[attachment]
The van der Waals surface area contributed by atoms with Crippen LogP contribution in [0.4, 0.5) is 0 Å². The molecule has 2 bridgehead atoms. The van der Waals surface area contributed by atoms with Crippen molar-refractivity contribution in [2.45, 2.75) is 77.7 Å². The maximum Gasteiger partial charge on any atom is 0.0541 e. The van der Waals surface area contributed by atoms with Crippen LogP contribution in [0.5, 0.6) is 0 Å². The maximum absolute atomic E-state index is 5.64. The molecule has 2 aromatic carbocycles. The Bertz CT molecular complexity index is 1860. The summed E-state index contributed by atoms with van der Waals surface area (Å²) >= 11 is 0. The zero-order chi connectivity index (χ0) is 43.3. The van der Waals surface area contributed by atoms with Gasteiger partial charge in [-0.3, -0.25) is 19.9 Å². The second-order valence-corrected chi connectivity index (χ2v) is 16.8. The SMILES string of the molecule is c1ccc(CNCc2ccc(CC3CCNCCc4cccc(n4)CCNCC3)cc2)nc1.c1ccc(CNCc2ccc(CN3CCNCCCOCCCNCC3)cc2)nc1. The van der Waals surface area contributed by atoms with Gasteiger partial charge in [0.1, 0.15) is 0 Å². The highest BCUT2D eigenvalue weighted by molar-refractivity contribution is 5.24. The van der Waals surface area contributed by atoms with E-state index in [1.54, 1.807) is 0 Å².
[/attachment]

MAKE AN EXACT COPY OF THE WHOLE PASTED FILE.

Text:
The van der Waals surface area contributed by atoms with Crippen LogP contribution in [0.4, 0.5) is 0 Å². The molecule has 2 bridgehead atoms. The van der Waals surface area contributed by atoms with Crippen molar-refractivity contribution in [2.45, 2.75) is 77.7 Å². The maximum Gasteiger partial charge on any atom is 0.0541 e. The van der Waals surface area contributed by atoms with Crippen LogP contribution in [0.5, 0.6) is 0 Å². The maximum absolute atomic E-state index is 5.64. The molecule has 2 aromatic carbocycles. The Bertz CT molecular complexity index is 1860. The summed E-state index contributed by atoms with van der Waals surface area (Å²) >= 11 is 0. The zero-order chi connectivity index (χ0) is 43.3. The van der Waals surface area contributed by atoms with Gasteiger partial charge in [-0.3, -0.25) is 19.9 Å². The second-order valence-corrected chi connectivity index (χ2v) is 16.8. The SMILES string of the molecule is c1ccc(CNCc2ccc(CC3CCNCCc4cccc(n4)CCNCC3)cc2)nc1.c1ccc(CNCc2ccc(CN3CCNCCCOCCCNCC3)cc2)nc1. The van der Waals surface area contributed by atoms with Gasteiger partial charge in [0.1, 0.15) is 0 Å². The highest BCUT2D eigenvalue weighted by molar-refractivity contribution is 5.24. The van der Waals surface area contributed by atoms with E-state index in [1.54, 1.807) is 0 Å².